POWELL: Yes, I see the Green New Deal as a Red New Deal. This is an attempt to have command and control in our economy in various ways. And it's not full out socialism of say the Cuban and North Korean variety, but it's one more step down that road to serfdom, as we lose more and more of our economic liberty and those who know best in D.C. try to plan our lives first.
The environmental part is just a sideshow. It's like you call it environmentalism in this context -- watermelons -- green on the outside, but it's red on the inside. That's the Green New Deal.
LAWSON: You know, all the problems that people see on the left, all the problems that they see -- the racism, sexism, whatever ism -- of the day that they see, the problem and some of them are real problems, I'm not going to say they're not.
All of those problems are better if we're rich. You wouldn't deal with the poverty in America. If you want to deal with malnutrition, you want to deal with infant mortality. If you want to deal with every problem you can think of, it's going to be better for the rich, and we're not going to get rich by turning over our economy and the energy that drives our economy to windmills, which are, you know, orders of magnitude less efficient than fossil fuels.
So one of the challenges is, how are you going to achieve your -- if I'm a leftist, how are you if you're a leftist going to achieve your social goals of equality and justice, and so on and so forth, while your economy is falling apart? Because a Green New Deal will absolutely cripple the American economy. I mean, you simply can't --
LAWSON: Well, because you can't replace fossil fuels. I mean, the driving energy source that keeps us -- keeps our houses cool in the summer and warm in the winter and our food from spoiling, our MRI machines working at our hospitals and all of these things, all of that stuff have extremely high energy requirements. And we're not going to replace that in any lifespan - -
LEVIN: And under the Green New Deal, they get into zoning, car manufacturing -- in other word, they get into anything and everything that we do in this country. And who is they? Who are going to make all these decisions? politicians and bureaucrats?
LAWSON: That's exactly right. And that's why it is the type of socialism. It's not the type of socialism maybe of the Soviet Union, but when you've got government bureaucrats who are deciding, again, what kind of energy you can use to fuel your business or fuel your hospital or your household, you are replacing a central plan. You're replacing your decision about how to do things with a central plan.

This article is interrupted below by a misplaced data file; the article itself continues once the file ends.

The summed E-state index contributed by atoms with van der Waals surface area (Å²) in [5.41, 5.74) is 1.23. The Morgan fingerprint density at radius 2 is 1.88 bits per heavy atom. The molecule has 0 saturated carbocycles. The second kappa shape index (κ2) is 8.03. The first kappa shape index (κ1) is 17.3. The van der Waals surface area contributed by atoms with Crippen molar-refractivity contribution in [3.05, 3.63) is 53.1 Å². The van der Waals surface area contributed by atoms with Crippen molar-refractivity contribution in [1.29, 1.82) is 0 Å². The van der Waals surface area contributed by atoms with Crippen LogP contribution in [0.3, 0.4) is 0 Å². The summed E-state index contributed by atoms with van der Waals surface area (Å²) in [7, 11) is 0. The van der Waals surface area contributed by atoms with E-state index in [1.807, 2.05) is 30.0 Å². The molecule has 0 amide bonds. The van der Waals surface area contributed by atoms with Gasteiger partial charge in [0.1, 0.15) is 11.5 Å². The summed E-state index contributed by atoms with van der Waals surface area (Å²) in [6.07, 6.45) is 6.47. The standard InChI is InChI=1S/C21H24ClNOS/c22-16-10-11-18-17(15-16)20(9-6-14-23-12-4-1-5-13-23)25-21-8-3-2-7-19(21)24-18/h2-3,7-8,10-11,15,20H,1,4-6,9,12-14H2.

And that's what socialism at a fundamental level is. And you're -- again, you're concentrating power in a very tiny few people's hands.
LEVIN: So again, this Green New Deal is an attack on more than our economic system. It's an attack on our liberty as individuals to make decisions for ourselves to live how we want to live, where we want to live, to do what we want to do. Is that correct?
POWELL: Yes, this is about controlling people and getting rid of your liberty. Absolutely. And what people in this type of planning don't appreciate is that we are planning and coordinating in a market society. This is the role of prices and profit and loss.
When energy prices go up. That tells us that we should work on getting some substitutes. We should minimize energy use. That's the signal. We don't need a planner to do it for us. The price system is what should coordinate that.
LEVIN: You know, I remember, it wasn't that long ago, again, we were talking -- wouldn't it be great if we were energy independent? Now we're energy independent. And the same people who were saying, "Wouldn't it be great if we were energy independent," are trying to destroy the instrumentalities that have made us energy independent?
Ladies and gentlemen, don't forget, most weeknights, you can watch me on Levin TV, Levin TV. Join us by giving us a call at 844-LEVIN-TV, 844-LEVIN-TV or go to blazetv.com/mark, blazetv.com/mark to sign up and don't forget, the hottest book in America, "Unfreedom of the Press." By the way, the second hottest book in America, "Socialism Sucks." I'll be right back.
LEVIN: Professor Lawson, Professor Powell. Professor Powell, I ask you about this. Medicare-for-All including illegal aliens, how would that possibly work? And what is it?
POWELL: It's a horrible idea. So the government is too big in our healthcare industry right now. People complain about the high cost of healthcare and they don't like how it's working. But that's not markets.
We have a severely regulated healthcare industry, whether it's the AMA controlling access to the profession and not letting nurse practitioners do more things, whether it's the FDA that makes it cost a billion dollars in 10 years to bring a new drug to market. This isn't freedom. This isn't capitalism.